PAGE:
Join us for this 8-part introduction to Boston history.
Lesson One: Introduction Here we will begin our exploration of Boston at the time the Europeans arrived, disrupting the lives of the Massachuseck and other Native people. Who were the Massachuseck? What happened after the Europeans arrived?
Meet Jim Peters and Ross Miller We visit Boston Common, and Jim Peters, the secretary to the Commonwealth’s Commission on Indian Affairs, and Ross Miller, a Boston artist, tell us about Native life and show us a recreated fish weir.
Welcome Puritans! Welcoming the Puritans to Boston–what happens on their arrival?
Lesson One: Puritans and Indians More on the relationship between the Native people and the Puritans.
John Winthrop We meet John Winthrop, the first governor of the Massachusetts Bay colony, and in many ways the founder of Boston.
The Puritans Journey to America How did the Puritans get here?
Why did the Puritans come here? We visit the Blake House, the oldest house in the City of Boston (it is actually in Dorchester), built by the first generation of Puritans in Massachusetts.
Puritans and Dissenters The Puritans dissented from the prevailing religious orthodoxy. One problem with a society of dissenters–they have already dissented, and by encouraging each individual to think for him or herself, it encouraged them also to dissent from the orthodoxy the Puritans created. Confused? It gets more interesting thanks to people like Roger Williams, Anne Hutchinson, and Robert Keayne.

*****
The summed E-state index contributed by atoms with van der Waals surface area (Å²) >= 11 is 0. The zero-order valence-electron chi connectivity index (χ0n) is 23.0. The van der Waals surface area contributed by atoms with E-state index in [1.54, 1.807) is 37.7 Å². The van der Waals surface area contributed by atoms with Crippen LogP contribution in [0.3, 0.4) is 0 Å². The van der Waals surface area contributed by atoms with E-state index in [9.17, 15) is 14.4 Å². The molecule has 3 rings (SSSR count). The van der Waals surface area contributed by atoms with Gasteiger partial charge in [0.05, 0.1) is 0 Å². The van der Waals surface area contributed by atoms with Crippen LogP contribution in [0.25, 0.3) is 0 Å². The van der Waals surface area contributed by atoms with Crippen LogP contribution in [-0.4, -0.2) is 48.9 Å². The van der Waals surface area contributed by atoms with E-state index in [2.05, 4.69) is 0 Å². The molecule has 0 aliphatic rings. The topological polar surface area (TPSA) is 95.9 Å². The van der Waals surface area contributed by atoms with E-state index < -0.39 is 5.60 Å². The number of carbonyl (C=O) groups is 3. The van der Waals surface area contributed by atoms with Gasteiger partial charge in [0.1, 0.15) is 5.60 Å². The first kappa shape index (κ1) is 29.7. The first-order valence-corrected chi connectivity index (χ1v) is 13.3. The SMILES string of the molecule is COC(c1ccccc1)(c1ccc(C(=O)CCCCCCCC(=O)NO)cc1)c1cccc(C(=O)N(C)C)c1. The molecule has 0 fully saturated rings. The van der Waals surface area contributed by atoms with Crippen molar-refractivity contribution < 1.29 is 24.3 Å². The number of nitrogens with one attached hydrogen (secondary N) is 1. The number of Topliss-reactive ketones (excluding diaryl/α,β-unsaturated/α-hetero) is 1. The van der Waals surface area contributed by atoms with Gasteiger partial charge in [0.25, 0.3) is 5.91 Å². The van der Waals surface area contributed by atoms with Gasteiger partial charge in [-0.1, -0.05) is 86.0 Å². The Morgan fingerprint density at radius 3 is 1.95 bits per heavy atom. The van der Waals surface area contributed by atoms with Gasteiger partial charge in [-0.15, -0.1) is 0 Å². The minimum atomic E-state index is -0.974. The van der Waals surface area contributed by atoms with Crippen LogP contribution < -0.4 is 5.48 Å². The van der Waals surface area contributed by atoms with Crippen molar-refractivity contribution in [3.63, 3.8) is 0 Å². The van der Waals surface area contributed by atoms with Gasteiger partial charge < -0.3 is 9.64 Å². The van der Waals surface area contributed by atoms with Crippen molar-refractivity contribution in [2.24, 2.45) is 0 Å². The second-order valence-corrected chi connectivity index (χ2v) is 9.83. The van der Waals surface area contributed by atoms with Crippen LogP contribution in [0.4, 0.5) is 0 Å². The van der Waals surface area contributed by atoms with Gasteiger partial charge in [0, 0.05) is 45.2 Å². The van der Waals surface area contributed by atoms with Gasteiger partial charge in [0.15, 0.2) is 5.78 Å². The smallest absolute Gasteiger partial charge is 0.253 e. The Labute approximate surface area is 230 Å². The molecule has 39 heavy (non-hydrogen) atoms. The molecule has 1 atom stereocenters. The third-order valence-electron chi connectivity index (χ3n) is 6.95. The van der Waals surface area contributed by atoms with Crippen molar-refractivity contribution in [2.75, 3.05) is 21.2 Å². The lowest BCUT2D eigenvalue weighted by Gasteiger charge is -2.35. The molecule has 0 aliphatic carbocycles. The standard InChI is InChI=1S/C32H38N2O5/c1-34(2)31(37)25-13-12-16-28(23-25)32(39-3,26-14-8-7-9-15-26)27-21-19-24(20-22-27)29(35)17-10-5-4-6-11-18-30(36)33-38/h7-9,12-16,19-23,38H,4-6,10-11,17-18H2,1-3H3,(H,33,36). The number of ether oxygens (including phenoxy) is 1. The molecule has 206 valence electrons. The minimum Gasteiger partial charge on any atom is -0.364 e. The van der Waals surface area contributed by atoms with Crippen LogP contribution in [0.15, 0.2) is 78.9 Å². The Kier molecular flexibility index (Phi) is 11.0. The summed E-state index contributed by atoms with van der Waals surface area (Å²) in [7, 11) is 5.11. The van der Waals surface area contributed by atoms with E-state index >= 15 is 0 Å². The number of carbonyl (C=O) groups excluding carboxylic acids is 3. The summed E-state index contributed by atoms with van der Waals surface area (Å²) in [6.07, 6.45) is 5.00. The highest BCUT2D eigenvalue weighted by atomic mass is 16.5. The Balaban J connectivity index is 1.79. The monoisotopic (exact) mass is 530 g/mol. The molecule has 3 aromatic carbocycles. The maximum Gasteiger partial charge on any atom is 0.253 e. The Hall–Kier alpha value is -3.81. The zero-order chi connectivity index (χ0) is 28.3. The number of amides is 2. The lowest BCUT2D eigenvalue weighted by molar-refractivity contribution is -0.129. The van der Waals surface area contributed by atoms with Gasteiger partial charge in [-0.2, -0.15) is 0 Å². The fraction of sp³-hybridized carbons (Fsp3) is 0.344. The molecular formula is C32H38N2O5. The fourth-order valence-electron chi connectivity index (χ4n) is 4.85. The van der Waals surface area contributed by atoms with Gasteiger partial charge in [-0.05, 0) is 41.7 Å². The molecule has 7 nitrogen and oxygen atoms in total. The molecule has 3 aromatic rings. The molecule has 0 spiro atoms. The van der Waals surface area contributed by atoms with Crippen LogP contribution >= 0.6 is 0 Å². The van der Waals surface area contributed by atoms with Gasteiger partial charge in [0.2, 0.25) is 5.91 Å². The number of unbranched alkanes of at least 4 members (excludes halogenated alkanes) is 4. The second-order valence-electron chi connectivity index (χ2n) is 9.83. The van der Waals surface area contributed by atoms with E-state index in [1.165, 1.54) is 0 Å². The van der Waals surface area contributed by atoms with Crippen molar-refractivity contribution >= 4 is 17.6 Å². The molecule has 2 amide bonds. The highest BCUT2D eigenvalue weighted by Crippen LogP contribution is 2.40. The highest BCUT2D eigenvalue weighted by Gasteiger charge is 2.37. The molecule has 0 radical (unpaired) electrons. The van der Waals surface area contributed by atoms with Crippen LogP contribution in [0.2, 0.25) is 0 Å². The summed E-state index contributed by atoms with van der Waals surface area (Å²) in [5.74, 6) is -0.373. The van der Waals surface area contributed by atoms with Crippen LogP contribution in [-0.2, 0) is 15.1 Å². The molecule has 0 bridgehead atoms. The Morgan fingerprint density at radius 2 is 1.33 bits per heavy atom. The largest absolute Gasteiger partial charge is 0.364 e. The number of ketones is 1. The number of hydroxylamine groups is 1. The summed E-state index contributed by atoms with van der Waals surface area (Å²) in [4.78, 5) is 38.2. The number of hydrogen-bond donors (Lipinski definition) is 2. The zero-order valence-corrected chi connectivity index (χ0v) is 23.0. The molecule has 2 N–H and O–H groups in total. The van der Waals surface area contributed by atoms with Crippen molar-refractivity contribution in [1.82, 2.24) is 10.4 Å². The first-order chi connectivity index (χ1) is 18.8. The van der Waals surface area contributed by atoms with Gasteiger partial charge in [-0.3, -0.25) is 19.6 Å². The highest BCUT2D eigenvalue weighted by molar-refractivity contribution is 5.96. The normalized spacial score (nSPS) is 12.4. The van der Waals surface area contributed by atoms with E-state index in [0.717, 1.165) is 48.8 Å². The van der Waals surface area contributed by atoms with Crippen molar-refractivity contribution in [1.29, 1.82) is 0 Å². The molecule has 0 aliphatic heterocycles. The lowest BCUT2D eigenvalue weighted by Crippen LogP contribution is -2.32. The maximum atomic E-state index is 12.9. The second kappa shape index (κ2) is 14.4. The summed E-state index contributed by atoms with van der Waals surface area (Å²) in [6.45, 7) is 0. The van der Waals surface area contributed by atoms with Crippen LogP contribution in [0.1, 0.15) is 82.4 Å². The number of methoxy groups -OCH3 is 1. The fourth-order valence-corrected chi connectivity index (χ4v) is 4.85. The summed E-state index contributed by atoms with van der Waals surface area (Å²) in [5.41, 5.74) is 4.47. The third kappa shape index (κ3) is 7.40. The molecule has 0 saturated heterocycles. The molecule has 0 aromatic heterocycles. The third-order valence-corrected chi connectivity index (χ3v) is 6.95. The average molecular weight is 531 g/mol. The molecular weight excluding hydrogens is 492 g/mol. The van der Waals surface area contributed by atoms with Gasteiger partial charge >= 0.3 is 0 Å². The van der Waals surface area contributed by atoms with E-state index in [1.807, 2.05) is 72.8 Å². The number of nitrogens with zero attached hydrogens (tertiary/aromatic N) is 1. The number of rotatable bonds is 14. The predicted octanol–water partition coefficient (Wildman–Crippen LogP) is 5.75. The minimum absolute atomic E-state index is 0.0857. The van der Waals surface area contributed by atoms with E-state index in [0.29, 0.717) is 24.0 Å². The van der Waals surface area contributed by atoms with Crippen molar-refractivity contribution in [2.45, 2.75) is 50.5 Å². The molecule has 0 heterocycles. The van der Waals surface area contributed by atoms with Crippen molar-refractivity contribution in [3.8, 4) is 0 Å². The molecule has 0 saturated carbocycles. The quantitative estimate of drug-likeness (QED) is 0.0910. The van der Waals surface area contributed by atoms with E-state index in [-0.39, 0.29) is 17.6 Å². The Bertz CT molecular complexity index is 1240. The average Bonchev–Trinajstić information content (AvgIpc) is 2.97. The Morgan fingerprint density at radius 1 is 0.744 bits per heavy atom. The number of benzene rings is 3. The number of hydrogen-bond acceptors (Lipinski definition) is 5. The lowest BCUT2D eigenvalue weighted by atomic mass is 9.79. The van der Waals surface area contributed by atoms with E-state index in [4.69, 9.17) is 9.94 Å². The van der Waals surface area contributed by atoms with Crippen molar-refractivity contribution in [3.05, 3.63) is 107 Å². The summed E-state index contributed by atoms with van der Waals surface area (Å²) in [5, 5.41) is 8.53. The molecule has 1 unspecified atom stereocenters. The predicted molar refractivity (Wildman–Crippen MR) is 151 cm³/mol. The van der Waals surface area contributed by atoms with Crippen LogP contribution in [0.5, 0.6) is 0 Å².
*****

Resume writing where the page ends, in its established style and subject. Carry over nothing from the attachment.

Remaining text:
Boston vs. New York Ever wonder why Boston and New York have a fierce rivalry? Well, if you are in New York you might not have noticed this. But in Boston the real trouble began when Governor Edmund Andros, formerly governor of New York, arrived to make Boston into one small part of the Dominion of New England–which would have its capital in New York. It did not go well.
King’s Chapel One thing Governor Andros tried to do was establish an Anglican Church in Boston–King’s Chapel. We go inside to find out what happened.
Andros and his downfall What happened to Governor Andros? He was arrested and sent back to England.
Increase Mather goes to England Increase Mather went to England and helped get a new charter–fortunately. The new government would last, formally, until 1776.
Cotton Mather, Boston’s Conscience Mather was one of the leading intellectual figures in Boston–the first real historian, and a fellow of the Royal Society, the English-speaking world’s leading scientific organization. Find out about his influence on Boston and beyond
Witchcraft in Boston No one was better than Increase Mather in predicting bad things after they had happened. But in 1684, he predicted that Boston would soon be visited by witches–and it was. He was in England, but his son Cotton was in town to deal with this calamity.
Samuel Sewall’s Apology One of the judges in the Witchcraft trial, Samuel Sewall, thought they had made a mistake. He apologized publicly at Old South Meeting House.
Cotton Mather took steps to spare Boston from the ravages of a small-pox epidemic, but ran into opposition from Boston’s doctors, and an upstart newspaper called the New England Courant, published by James Franklin and his brother, an apprentice named Benjamin.
Boston’s Greatest Native Son? Out of the world of Puritan orthodoxy, Boston gave birth to one of the most influential men of the era, Benjamin Franklin. He ran away at the age of 16, but the legacy Boston had on him, and he has had on us, is still profound.